THURSDAY, July 9, 2015 (HealthDay News) -- Testosterone supplements won't help men with low testosterone ease any problems they have with ejaculatory function, a new study suggests.
According to researchers led by Dr. Darius Paduch of NewYork-Presbyterian Hospital/Weill Cornell Medical Center in New York City, issues with ejaculation affect anywhere from 10 percent to 18 percent of men.
These conditions include an inability to ejaculate, low ejaculation volumes and force, and delayed time to ejaculation, the researchers said. They added that there is currently no U.S. Food and Drug Administration-approved treatment for ejaculatory dysfunction.
Could testosterone replacement therapy help men who face these problems, and who also have low levels of testosterone?
"This is the first clinical trial examining the treatment of a very common but poorly understood condition that affects men's physical health as well as their interpersonal relationships," Paduch said in a news release from the Journal of Clinical Endocrinology & Metabolism, which published the new findings on July 9.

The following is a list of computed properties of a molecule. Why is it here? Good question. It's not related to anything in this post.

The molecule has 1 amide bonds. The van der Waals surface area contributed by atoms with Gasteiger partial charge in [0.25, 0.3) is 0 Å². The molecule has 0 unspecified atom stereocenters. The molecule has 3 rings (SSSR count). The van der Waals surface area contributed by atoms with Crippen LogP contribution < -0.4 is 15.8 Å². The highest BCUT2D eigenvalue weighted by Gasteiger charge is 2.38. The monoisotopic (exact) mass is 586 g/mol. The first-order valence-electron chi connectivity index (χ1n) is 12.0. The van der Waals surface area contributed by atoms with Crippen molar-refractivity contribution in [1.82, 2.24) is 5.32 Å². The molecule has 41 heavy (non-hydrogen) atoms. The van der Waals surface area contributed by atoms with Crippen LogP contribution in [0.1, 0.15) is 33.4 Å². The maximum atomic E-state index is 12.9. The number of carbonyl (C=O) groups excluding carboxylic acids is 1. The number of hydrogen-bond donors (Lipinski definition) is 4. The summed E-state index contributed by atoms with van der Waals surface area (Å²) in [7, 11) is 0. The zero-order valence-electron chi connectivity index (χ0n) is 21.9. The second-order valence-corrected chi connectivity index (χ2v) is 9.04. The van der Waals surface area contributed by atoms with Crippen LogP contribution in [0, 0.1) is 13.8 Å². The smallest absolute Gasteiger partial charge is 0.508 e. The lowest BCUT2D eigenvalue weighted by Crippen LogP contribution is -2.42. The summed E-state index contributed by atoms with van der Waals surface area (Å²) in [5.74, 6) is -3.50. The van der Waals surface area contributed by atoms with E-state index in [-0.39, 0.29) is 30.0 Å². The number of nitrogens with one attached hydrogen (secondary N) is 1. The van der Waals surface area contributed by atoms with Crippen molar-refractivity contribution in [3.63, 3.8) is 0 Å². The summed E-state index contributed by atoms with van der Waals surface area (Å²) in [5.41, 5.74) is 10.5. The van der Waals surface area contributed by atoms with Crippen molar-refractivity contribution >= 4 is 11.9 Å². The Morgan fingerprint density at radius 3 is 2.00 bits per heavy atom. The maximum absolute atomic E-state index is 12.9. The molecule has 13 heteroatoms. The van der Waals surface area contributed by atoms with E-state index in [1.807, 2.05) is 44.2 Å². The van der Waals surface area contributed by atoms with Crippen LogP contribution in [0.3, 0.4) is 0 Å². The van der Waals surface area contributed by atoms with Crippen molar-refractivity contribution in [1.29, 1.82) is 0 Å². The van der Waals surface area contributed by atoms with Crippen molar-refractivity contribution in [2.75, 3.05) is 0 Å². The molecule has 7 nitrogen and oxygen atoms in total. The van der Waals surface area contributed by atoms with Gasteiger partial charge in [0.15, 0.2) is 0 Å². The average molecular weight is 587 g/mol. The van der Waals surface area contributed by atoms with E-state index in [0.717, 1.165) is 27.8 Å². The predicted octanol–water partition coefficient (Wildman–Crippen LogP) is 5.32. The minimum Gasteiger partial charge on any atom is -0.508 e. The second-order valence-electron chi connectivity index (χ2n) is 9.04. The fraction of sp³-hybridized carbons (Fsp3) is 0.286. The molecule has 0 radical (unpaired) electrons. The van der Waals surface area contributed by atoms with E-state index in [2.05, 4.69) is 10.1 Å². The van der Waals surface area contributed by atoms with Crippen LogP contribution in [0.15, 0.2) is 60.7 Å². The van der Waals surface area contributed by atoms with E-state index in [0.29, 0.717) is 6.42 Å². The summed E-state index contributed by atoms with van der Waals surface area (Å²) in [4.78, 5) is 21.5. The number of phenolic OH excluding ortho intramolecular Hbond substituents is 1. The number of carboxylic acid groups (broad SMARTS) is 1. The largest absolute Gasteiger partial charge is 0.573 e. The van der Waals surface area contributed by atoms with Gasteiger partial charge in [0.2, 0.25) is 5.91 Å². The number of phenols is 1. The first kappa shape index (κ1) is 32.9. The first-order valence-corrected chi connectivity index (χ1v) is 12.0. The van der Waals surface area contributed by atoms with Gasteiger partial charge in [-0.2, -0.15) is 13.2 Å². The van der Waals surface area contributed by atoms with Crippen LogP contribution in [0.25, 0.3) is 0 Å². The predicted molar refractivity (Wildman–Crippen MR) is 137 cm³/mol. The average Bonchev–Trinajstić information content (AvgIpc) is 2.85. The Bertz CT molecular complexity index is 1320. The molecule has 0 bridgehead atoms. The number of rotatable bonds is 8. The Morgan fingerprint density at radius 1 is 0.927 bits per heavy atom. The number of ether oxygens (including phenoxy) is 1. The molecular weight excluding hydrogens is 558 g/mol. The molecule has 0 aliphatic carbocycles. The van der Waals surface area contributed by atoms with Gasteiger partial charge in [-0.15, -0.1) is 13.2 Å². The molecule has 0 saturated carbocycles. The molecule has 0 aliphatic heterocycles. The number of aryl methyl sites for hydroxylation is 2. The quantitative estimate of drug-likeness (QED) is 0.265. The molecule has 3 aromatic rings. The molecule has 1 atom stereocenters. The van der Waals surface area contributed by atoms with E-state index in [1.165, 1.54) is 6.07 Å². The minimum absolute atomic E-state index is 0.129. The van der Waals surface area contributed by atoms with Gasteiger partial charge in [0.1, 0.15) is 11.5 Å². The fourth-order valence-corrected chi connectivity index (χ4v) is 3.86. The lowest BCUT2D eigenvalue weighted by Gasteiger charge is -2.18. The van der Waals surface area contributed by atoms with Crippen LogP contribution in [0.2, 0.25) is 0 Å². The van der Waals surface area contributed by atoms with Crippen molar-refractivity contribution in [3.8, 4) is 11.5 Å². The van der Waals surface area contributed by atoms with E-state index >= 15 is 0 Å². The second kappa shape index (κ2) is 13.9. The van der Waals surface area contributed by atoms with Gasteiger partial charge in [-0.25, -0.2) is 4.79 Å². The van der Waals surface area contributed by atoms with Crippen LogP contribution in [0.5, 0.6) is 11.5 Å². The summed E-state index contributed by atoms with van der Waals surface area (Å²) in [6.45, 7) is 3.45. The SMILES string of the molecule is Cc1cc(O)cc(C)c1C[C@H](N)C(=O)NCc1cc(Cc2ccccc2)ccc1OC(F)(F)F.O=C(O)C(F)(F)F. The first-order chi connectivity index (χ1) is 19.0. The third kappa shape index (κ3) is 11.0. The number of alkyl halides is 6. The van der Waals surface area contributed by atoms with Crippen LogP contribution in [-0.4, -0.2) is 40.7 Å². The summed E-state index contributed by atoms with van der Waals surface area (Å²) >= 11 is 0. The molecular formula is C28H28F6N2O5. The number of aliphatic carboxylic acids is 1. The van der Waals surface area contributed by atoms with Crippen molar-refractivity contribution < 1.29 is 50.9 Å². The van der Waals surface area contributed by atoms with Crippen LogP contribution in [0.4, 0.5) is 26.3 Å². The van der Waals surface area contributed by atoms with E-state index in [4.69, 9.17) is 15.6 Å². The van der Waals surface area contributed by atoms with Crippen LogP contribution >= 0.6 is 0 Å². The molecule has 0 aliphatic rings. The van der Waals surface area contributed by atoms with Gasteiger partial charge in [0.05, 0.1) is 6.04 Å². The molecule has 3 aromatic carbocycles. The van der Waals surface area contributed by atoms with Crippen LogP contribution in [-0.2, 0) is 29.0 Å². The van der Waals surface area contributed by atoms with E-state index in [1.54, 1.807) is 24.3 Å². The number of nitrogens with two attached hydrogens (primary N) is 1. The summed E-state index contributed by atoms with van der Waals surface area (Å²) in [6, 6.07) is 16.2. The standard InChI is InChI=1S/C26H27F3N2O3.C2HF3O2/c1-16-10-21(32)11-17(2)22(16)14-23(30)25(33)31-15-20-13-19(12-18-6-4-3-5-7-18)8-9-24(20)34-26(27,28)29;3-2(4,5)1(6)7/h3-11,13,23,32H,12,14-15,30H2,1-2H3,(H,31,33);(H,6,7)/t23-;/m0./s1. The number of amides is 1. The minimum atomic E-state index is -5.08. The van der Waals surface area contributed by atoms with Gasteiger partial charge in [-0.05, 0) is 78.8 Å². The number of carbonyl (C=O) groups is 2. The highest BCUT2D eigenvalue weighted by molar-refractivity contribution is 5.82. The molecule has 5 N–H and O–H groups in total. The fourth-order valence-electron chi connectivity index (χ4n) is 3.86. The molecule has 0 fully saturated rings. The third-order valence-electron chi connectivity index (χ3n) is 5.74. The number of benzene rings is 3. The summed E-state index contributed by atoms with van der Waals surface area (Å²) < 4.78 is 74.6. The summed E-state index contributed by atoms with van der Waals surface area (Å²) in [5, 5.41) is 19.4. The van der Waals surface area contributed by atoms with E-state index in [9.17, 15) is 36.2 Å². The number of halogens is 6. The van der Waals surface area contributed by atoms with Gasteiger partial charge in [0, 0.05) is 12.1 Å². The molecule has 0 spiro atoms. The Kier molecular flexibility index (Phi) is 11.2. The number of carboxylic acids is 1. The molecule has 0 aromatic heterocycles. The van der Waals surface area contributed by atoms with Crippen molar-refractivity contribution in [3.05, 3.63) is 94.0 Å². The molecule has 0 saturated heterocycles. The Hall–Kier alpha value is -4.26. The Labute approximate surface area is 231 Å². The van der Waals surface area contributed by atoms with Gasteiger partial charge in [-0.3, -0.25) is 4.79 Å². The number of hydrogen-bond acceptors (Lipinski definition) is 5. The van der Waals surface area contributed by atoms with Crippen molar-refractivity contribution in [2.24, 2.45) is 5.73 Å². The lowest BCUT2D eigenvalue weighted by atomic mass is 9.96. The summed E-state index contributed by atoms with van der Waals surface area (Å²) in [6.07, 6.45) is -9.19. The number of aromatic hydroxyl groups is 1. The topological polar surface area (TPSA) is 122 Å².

The study included 66 men, aged 26 and older, with low testosterone levels and a history of ejaculatory dysfunction. The men were randomly selected to receive either a 2 percent testosterone solution applied to the skin, or a "dummy" placebo.
After 16 weeks, the men who received the testosterone therapy showed little improvement in ejaculatory function compared to those in the placebo group.
One expert in men's sexual health wasn't surprised.
"Testosterone levels have long been known not to affect ejaculatory function," said Dr. Elizabeth Kavaler, a urology specialist at Lenox Hill Hospital in New York City.
"Orgasm is a function of the sympathetic nervous system, which does not respond to testosterone," she explained. "Libido and sexual interest increase with testosterone, but not the ability to orgasm."
As for Paduch, he said that "although the participants in this study did not experience any significant improvement in ejaculatory function, we hope our work will spur the development of additional clinical trials to find treatments for this condition."
The U.S. National Library of Medicine has more about sexual problems in men.
SOURCES: Elizabeth Kavaler, M.D., urology specialist, Lenox Hill Hospital, New York City; Journal of Clinical Endocrinology & Metabolism, news release, July 9, 2015
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